The end of September/beginning of October was officially party time for me – party conferences that is!
Okay, so it may not be everyone’s idea of fun, but I very much enjoyed myself and left very impressed with both Labour and Conservative thinking on all matters digital.
Much of my time in both Brighton and Manchester was spent, unsurprisingly, at fringe sessions which talked about digital strategies and priorities. It was great to hear so many people discussing digital inclusion, and recognising the lack of basic digital skills as an issue which affects multiple policy areas. That’s a massive step forwards from just a few years ago, when my party conference experience was spent fighting digital inclusion’s corner!
Welfare reform was obviously a huge area of discussion that affects many of our hyperlocal partners and their users. And, due to our recent NHS contract, I also found myself listening to many conversations about the potential of technology to help NHS staff and patients.
I was particularly impressed with Stella Creasy MP (@stellacreasy) at the Brighton conference. She spoke eloquently about the use of digital for preventative care in the health service. She argued that we need more imagination about the potential for technology to drive better services, and used an example from her own constituency.
In one hospital in Creasy’s constituency there are 56 people in hospital – not because they’re ill – but because their care at home isn’t sorted out. Each person in hospital, costs the NHS £264 per day, so for these 56 people that’s costing the NHS £15,000. It’s not about the money though, it’s about the person and making sure they get the care they need and in a place that most convenient for them; technology can help us to put people first. Creasy said she wanted to see more done to reconfigure public services with the individual at the centre, driving up the quality of information and support, underpinned by digital – saving time and money as a by-product. “How can everyone be part of our future, and then how can technology help us?” said Creasey.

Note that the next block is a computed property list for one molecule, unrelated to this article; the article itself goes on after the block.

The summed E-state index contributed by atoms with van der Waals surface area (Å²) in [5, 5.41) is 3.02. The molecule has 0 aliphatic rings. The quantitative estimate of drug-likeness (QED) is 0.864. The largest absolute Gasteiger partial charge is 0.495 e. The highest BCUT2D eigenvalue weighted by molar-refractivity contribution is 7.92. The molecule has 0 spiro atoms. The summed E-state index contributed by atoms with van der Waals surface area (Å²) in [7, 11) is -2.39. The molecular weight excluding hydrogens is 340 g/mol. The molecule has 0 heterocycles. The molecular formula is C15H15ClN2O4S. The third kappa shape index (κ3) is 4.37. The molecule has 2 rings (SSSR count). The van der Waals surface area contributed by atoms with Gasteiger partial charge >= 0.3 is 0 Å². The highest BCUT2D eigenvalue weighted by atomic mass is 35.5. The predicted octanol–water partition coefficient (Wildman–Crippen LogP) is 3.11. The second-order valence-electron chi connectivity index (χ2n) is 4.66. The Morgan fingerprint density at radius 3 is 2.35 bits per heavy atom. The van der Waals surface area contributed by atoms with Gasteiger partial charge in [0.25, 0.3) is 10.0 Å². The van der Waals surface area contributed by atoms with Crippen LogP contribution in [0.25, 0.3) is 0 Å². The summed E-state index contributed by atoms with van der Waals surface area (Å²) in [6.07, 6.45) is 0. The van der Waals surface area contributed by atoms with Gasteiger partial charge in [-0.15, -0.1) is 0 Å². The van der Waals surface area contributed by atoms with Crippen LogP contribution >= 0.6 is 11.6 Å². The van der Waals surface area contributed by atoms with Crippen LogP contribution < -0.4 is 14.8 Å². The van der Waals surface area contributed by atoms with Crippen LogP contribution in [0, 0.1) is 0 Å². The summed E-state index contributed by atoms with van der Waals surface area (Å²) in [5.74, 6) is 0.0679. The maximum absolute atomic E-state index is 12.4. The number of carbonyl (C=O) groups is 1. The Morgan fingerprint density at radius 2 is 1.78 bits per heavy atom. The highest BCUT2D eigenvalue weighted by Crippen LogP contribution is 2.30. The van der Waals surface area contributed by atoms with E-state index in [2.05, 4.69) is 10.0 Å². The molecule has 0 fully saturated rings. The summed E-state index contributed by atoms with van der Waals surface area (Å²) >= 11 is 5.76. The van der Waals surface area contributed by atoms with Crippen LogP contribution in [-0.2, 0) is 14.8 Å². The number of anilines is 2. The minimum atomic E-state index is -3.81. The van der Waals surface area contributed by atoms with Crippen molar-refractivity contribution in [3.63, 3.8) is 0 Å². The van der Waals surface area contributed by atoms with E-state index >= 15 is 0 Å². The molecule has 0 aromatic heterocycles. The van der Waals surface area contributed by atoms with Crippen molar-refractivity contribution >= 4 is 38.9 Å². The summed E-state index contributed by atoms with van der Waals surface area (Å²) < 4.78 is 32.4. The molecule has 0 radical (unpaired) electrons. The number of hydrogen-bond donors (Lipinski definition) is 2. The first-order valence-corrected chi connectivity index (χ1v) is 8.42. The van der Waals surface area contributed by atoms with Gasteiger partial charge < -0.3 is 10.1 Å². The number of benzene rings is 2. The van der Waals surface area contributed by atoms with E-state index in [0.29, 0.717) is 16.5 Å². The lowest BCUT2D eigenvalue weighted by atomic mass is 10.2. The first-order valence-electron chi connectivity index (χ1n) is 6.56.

I attended a similar debate at the Conservative conference in Manchester a week later where Chris Skidmore MP called for “a personal revolution not a public service revolution”.
All of this debate and deep thinking made me wonder if the real beauty of use of digital in public service is how it can bring solutions together to focus on the needs of the person, and I sketched this picture in my pad as I listened:
With our new NHS England contract in mind, it became very clear to me that digital really can put the control back into the hands of citizens and patients. For the most vulnerable and those with the most health inequalities, that’s highly valuable. The potential for the general population is also enormous.
In fact, if we can design a future where we use data to see what our health issues may be down the line, we can use digital to find out what lifestyle changes we should make, and manage our own health much more effectively. The results in terms of illness prevention – and in reducing health service intervention – could be a real game-changer.
And surely that’s a good enough reason for anyone to party.